Progressive offers flood insurance through the NFIP with standard coverage amounts of up to $250,000 for structures and $100,000 for personal belongings. You can obtain a flood insurance quote from a Progressive agent and add flood protection to any existing homeowner policy. 

Farmers 

Farmers Insurance offers two basic flood insurance options: a standard risk and preferred risk policy. Its standard policy is best for those in a high-risk flood plain area, while its preferred risk policy is ideal for those in a low to moderate risk area. For a standard plan, Farmers uses the NFIP rates to determine monthly premiums and coverage rates, but those who choose a preferred plan may qualify for discounts of up to 25%. Farmers Insurance also offers riders to increase coverage for valuables such as artwork or jewelry. 

Liberty Mutual

Liberty Mutual does not provide flood insurance directly, but instead offers access to plans through the NFIP and the WYO (Write Your Own) Program. Those with a current Liberty Mutual policy can contact their agent to learn more about obtaining flood insurance.  

What Does Flood Insurance Cover?

The exact amount of flood coverage varies by plan type. When you file a claim, the damage must have been caused directly by a flood. Most policies will be separated into building coverage (structural) and contents coverage. A policy that includes building coverage will reimburse costs for most home systems and appliances like your HVAC, water heater, electrical system, fuel tank, water pump, stove, dishwasher, and refrigerator. It will also cover the cost to repair or replace basic home features like flooring, carpeting, cabinetry, foundations, staircases, window blinds, wall paneling, and detached garages.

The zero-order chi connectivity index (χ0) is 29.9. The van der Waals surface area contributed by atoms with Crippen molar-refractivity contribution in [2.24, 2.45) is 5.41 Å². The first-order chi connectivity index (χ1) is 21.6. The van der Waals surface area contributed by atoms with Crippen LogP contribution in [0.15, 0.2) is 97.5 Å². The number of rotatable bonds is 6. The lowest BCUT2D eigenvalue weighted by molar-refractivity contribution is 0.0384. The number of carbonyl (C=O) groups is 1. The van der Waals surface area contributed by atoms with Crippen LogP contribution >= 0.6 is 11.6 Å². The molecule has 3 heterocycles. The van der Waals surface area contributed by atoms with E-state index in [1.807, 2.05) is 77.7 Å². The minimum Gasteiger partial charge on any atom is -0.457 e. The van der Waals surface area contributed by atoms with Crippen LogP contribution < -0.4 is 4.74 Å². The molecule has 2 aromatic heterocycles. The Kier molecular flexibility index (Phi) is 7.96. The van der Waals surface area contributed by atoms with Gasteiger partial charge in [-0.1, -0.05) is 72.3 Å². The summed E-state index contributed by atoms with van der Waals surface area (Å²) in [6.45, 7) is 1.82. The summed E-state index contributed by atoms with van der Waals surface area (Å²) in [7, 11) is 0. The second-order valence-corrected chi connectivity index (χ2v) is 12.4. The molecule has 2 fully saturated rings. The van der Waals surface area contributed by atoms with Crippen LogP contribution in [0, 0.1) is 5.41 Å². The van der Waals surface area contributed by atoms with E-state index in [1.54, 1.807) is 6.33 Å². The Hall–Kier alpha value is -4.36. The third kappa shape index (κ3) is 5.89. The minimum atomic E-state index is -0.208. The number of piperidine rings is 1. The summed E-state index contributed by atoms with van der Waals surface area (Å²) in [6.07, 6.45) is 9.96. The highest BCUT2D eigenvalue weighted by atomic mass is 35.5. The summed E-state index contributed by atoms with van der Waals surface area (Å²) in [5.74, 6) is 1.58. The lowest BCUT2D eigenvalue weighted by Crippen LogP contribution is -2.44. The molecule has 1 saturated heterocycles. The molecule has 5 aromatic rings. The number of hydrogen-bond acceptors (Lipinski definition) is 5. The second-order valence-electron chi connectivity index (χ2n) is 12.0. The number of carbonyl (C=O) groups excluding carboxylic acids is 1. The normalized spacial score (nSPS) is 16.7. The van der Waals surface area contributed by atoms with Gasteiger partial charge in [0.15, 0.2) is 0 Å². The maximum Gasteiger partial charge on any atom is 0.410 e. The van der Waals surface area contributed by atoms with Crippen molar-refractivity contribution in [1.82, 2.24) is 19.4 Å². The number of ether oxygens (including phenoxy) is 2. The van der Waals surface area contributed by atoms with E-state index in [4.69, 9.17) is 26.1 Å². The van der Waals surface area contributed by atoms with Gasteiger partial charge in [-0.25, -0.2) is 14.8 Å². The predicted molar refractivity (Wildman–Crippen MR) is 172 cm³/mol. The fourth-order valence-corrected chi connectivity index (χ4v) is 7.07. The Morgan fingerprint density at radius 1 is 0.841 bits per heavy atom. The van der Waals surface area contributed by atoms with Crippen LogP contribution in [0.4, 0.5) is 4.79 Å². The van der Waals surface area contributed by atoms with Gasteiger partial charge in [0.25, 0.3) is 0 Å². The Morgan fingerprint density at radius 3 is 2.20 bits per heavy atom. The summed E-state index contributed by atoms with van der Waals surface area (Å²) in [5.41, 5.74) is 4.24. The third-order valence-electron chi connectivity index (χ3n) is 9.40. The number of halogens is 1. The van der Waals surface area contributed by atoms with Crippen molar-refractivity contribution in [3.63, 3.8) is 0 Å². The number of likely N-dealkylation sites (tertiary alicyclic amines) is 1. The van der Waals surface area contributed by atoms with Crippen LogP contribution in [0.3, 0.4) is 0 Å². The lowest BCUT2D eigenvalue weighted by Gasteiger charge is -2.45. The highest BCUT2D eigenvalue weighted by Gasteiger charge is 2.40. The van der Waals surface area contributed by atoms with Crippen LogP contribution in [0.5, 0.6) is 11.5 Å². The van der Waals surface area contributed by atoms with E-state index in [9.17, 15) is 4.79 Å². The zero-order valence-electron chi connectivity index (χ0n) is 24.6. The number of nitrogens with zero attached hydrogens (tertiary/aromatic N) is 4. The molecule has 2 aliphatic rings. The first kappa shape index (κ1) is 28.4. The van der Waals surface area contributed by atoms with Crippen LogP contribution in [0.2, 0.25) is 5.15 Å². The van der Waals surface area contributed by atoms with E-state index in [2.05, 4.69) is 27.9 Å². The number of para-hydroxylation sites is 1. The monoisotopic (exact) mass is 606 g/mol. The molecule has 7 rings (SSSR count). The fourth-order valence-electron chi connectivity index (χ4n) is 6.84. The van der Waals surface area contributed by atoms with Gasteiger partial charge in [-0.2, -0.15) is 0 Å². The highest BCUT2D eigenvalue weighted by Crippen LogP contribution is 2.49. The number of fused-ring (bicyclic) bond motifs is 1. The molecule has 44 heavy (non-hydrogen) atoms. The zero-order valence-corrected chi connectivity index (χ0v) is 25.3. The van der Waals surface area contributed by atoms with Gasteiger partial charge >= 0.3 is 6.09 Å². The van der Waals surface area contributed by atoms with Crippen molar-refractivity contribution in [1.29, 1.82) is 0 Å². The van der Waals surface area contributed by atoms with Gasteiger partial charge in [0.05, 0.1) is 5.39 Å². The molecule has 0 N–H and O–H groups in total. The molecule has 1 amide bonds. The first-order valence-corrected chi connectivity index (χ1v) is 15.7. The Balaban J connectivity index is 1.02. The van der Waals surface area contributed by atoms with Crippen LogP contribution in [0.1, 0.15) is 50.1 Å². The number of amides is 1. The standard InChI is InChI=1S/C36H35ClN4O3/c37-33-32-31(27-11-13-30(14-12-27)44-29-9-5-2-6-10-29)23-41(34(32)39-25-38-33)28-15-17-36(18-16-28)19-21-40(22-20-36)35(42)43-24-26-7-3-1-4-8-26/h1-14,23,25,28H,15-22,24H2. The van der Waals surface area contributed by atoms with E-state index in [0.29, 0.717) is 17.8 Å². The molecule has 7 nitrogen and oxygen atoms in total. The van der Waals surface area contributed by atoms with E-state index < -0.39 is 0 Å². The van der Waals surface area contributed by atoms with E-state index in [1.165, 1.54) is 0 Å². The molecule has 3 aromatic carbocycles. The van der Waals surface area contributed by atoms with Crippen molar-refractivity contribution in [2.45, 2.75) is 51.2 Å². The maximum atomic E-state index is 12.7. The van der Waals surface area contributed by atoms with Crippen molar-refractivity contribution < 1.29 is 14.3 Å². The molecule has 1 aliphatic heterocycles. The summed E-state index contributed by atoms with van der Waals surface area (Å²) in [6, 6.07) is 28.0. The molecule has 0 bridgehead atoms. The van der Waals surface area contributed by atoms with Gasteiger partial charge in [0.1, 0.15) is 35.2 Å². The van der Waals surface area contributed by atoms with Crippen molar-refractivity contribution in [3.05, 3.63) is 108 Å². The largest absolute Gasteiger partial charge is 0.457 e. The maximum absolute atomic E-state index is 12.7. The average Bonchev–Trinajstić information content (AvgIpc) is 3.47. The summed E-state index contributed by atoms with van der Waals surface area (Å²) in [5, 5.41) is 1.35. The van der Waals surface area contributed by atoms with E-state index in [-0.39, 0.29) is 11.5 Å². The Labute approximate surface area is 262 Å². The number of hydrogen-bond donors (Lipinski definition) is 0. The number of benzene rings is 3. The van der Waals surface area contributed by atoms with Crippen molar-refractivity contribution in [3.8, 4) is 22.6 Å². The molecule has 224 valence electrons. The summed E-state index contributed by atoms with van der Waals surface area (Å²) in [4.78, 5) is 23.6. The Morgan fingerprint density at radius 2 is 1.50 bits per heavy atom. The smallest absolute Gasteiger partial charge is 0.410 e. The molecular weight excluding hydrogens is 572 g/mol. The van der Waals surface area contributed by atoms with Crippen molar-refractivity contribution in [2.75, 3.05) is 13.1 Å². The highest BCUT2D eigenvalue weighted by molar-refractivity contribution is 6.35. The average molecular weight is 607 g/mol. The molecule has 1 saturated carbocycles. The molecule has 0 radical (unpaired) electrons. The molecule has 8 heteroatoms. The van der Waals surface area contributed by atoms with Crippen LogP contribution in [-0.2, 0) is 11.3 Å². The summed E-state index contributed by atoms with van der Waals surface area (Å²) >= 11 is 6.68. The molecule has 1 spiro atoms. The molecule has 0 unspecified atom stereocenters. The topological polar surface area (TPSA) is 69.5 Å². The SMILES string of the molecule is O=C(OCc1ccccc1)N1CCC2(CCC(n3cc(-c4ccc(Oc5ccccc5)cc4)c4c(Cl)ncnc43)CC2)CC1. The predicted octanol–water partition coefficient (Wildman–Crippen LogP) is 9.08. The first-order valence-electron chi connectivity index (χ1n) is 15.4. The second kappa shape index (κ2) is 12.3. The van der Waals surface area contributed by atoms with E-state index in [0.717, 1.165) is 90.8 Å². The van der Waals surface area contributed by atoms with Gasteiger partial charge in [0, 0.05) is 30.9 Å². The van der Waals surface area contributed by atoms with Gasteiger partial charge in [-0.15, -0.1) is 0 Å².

Contents coverage can include a broad range of personal property in your home, such as the washer and dryer, microwave oven, portable air conditioning units, furniture, electronics, clothing, or valuables like artwork. A number of items won’t be covered by a flood insurance policy, such as cars, currency, paper documents, or property outside your home like a hot tub, swimming pool, deck, or shed. Policies that are backed by the NFIP will have relatively the same amount of coverage and restrictions, while those offered by private insurers will typically cover more items and payout at much higher rates.

How Much Does Flood Insurance Cost? 

The cost of your insurance will vary depending on your flood risk and what kind of flood zone you live in. Other factors include the age and condition of your home, the elevation of your home, and the location of utilities within the home. Working through the NFIP, FEMA computes these factors and evaluates the relative risk of flooding in your area to determine the flood insurance cost for residents.